Caritas appeal for crisis-hit Congo

By |30 November 2012|

Caritas is appealing for more than US $2.6 million to assist people caught up in the latest conflict in the Democratic Republic of Congo. M23 rebels seized Goma, the provincial capital of Democratic Republic of Congo's eastern North Kivu province on 20 November from government forces. Recent clashes have forced more than 140,000 people to flee their homes and seek refuge in camps or makeshift accommodation. Local Caritas staff in Goma are working in challenging conditions with transport to provide those displaced with food and other aid items. “Unlike the electricity, we operate full time and all our Caritas team members are in the field working around the clock,” said Fr Oswald Musoni , Director of Caritas Goma. “We have done assessments and have now started food distribution, provided by WFP in the largest camp. “The situation is still very fluid , people are not sure what will happen next, but all the schools, [...]
  • While all need to take their responsibility to address climate change, the world’s most advanced economies should take the lead, reducing emissions significantly.

Credits: UNFCCC
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    Doha summit must lay foundations for climate justice, Catholic development networks say

Doha summit must lay foundations for climate justice, Catholic development networks say

By |22 November 2012|

(Brussels/Rome, 22/12/2012) According to CIDSE and Caritas Internationalis, greater cuts in Green House Gas (GHG) emissions, money on the table to support the vulnerable communities most affected by climate change, and a clear work plan towards a global climate deal in 2015 are the main ingredients for a successful COP18 climate summit in Doha, Qatar (26 November -7 December 2012).  In order to pave the way towards a fair, effective and binding new climate deal in 2015, CIDSE and Caritas Internationalis, which represent 180 Catholic development agencies from North and South, say that Doha must deliver serious commitments and concrete progress. While all need to take their responsibility to address climate change, the world’s most advanced economies should take the lead, reducing emissions significantly. The Kyoto Protocol is currently the only binding global tool to reduce emissions, but many of the world’s biggest GHG emitters either don’t take part in it [...]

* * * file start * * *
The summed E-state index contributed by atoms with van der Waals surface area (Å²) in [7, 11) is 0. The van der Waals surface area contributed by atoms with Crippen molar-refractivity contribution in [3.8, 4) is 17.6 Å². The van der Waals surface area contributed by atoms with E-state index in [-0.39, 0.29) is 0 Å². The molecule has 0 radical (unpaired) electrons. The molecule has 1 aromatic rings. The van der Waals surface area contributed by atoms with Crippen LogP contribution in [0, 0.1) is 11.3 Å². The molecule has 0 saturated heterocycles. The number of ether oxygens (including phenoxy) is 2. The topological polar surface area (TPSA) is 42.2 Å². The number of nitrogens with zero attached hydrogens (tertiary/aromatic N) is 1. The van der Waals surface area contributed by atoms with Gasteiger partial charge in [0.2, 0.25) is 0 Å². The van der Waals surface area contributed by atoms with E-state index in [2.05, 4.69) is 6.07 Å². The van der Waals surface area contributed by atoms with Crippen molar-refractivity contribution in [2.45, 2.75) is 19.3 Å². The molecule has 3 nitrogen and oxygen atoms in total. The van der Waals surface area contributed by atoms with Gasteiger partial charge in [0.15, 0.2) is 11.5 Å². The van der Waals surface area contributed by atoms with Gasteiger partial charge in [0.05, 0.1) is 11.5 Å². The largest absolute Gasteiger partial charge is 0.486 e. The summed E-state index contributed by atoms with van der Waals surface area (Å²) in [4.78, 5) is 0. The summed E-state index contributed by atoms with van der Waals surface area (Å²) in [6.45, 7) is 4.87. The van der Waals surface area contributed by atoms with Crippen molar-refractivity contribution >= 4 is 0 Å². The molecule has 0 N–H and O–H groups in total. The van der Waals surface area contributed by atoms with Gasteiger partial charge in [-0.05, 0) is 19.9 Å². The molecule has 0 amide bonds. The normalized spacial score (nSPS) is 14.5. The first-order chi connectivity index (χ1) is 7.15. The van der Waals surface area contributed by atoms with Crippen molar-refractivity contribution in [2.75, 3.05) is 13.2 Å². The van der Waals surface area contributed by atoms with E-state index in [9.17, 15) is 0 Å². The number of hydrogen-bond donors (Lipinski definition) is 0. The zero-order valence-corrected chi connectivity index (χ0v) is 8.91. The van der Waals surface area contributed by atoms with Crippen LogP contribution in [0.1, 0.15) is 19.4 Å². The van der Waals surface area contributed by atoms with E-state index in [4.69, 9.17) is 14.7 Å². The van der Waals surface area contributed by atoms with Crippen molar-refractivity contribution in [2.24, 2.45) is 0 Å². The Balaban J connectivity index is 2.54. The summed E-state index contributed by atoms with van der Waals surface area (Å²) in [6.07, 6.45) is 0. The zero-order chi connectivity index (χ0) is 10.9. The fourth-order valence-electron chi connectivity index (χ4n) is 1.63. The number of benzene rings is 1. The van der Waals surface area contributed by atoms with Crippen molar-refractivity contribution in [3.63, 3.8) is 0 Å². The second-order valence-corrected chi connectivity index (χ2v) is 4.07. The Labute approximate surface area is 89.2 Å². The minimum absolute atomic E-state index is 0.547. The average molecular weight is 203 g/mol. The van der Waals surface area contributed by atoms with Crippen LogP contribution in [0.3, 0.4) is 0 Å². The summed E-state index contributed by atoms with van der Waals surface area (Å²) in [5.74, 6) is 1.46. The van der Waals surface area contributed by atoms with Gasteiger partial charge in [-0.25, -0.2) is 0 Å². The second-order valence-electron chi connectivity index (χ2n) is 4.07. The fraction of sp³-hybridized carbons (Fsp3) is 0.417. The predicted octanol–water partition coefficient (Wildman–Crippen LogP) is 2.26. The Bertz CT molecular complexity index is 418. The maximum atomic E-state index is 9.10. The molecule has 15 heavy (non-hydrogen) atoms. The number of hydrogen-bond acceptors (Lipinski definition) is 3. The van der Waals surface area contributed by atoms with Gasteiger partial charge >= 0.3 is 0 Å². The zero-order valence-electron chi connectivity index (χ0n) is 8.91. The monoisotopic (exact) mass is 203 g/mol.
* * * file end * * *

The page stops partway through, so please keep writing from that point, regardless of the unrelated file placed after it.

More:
Catholic Church in Africa outraged by Congo violence

By |22 November 2012|

African Catholic Church leaders meeting in Kinshasa say that escalating violence in the east of the Democratic Republic of Congo is causing a major humanitarian tragedy. Presidents of Bishops’ Conferences and Bishop-Presidents of national Caritas organisations from 34 countries in Africa signed a statement condemning the conflict, which has seen the city of Goma fall to ‘M23’ rebels on 20 November. The African bishops say, “We are outraged and shocked by the escalating armed violence in eastern Democratic Republic of Congo which is causing again a major human tragedy. “Thousands of men, women and children, the victims of this war which is imposed on them, are displaced and abandoned in destitution in Goma and its surroundings. They are exposed to the bad weather, hunger, rape and all kinds of abuses, including recruiting of children into the army. This constitutes an offence to their dignity as human beings and children of God.” Caritas staff [...]

Caritas behind the fight against trafficking

By |9 November 2012|

COATNET (Christian Organisations Against Trafficking NETwork) is an ecumenical network of organisations working with Christian churches which is coordinated by Caritas Internationalis.